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Math Help - Finding asymptotic expansion using Laplace's method

  1. #1
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    Finding asymptotic expansion using Laplace's method

    Consider the integral I defined by
    \displaystyle I = \int^1_0 e^{-xt} t \cos t dt.

    Use Laplace's method to obtain the first term of the asymptotic expansion of the integral as x \to \infty.

    How can I start? Can someone point me to somewhere with a similar example?

    Thank you.
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  2. #2
    Grand Panjandrum
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    Re: Finding asymptotic expansion using Laplace's method

    Quote Originally Posted by math2011 View Post
    Consider the integral I defined by
    \displaystyle I = \int^1_0 e^{-xt} t \cos t dt.

    Use Laplace's method to obtain the first term of the asymptotic expansion of the integral as x \to \infty.

    How can I start? Can someone point me to somewhere with a similar example?

    Thank you.
    I don't see that this is Laplace's method but:

    For large x the function e^{-xt} is small everywhere except close to t=0, so we expand the other term in the integrand about t=0:

    \int_0^1 e^{-xt}t \cos(t)\; dt = \int_0^1 e^{-xt}t\ [1-t^2/2+...]\; dt

    Truncating after the first term gives:

    \int_0^1 e^{-xt}t \cos(t)\; dt \sim \int_0^1 e^{-xt}t\; dt=x^{-2}[1-(x+1)e^{-x}]

    and you can probably replace the square brackets by 1.

    CB
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  3. #3
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    Re: Finding asymptotic expansion using Laplace's method

    Thanks! I can see that the approximated solution is similar to the solution. But this question is definitely a Laplace method question. How can I apply the Laplace method to the question?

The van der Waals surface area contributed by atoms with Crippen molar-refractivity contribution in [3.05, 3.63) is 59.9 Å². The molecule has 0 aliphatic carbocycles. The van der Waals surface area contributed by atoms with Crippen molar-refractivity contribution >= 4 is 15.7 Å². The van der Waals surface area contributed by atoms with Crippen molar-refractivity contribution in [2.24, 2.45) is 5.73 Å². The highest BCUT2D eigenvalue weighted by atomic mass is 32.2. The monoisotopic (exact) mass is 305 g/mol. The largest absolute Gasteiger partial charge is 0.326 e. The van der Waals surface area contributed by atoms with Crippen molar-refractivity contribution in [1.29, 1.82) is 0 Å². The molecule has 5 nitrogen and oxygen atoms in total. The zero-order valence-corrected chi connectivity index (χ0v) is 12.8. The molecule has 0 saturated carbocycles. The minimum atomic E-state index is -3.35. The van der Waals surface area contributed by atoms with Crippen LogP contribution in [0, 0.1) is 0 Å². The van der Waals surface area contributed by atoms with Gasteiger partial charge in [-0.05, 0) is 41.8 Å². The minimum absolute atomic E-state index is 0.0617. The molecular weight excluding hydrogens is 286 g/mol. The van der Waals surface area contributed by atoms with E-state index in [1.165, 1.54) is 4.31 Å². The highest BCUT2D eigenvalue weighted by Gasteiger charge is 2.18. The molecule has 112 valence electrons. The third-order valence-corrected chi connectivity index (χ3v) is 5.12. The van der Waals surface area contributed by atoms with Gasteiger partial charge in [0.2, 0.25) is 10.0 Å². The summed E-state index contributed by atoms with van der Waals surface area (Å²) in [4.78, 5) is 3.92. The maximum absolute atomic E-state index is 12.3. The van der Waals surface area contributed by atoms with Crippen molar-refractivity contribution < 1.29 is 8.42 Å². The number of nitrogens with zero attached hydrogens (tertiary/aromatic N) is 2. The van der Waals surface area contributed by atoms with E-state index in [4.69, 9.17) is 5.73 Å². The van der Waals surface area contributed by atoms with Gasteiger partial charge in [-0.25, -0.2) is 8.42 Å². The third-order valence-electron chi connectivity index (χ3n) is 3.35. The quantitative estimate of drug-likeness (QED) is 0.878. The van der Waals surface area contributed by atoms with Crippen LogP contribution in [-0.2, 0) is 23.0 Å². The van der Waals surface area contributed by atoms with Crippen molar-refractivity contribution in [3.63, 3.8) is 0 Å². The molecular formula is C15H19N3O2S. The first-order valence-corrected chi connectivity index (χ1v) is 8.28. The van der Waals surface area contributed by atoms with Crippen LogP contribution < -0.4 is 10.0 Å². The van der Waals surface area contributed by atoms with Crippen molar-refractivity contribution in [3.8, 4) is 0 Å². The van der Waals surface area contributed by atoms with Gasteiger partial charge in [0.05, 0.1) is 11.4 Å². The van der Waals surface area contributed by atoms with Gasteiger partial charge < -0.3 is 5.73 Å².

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  4. #4
    Grand Panjandrum
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    Re: Finding asymptotic expansion using Laplace's method

    Quote Originally Posted by math2011 View Post
    Thanks! I can see that the approximated solution is similar to the solution. But this question is definitely a Laplace method question. How can I apply the Laplace method to the question?
    Well that was the version of Laplace's method from the first part of this document, except the maximum is of \phi(x) is at an end point of the interval so not quadratic, and so this is covered by the middle paragraph of the further notes section.


    CB
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  5. #5
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    Re: Finding asymptotic expansion using Laplace's method

    According to the tutorial 2.8 referred to by the middle paragraph of the further notes section, the higher boundary 1 should be taken to \infty. This is what I got after doing that.

    \int^1_0 e^{-xt} t \cos(t) dt =& \int^1_0 e^{-xt} t \left(1 - \frac{t^2}{2!} + \frac{t^4}{4!} - \cdots \right) dt \\ \sim & \int^\infty_0 e^{-xt} t dt \\ =& -\frac{1}{x} \left[ e^{-xt} t \right]^\infty_0 - \int^\infty_0 \left(-\frac{1}{x}\right) e^{-xt} dt \\ =& -\frac{1}{x} \left[ e^{-xt} t \right]^\infty_0 - \frac{1}{x^2} \left[ e^{-xt} \right]^\infty_0 \\ =& \frac{1}{x^2}

    Thanks for helping me getting into this topic.
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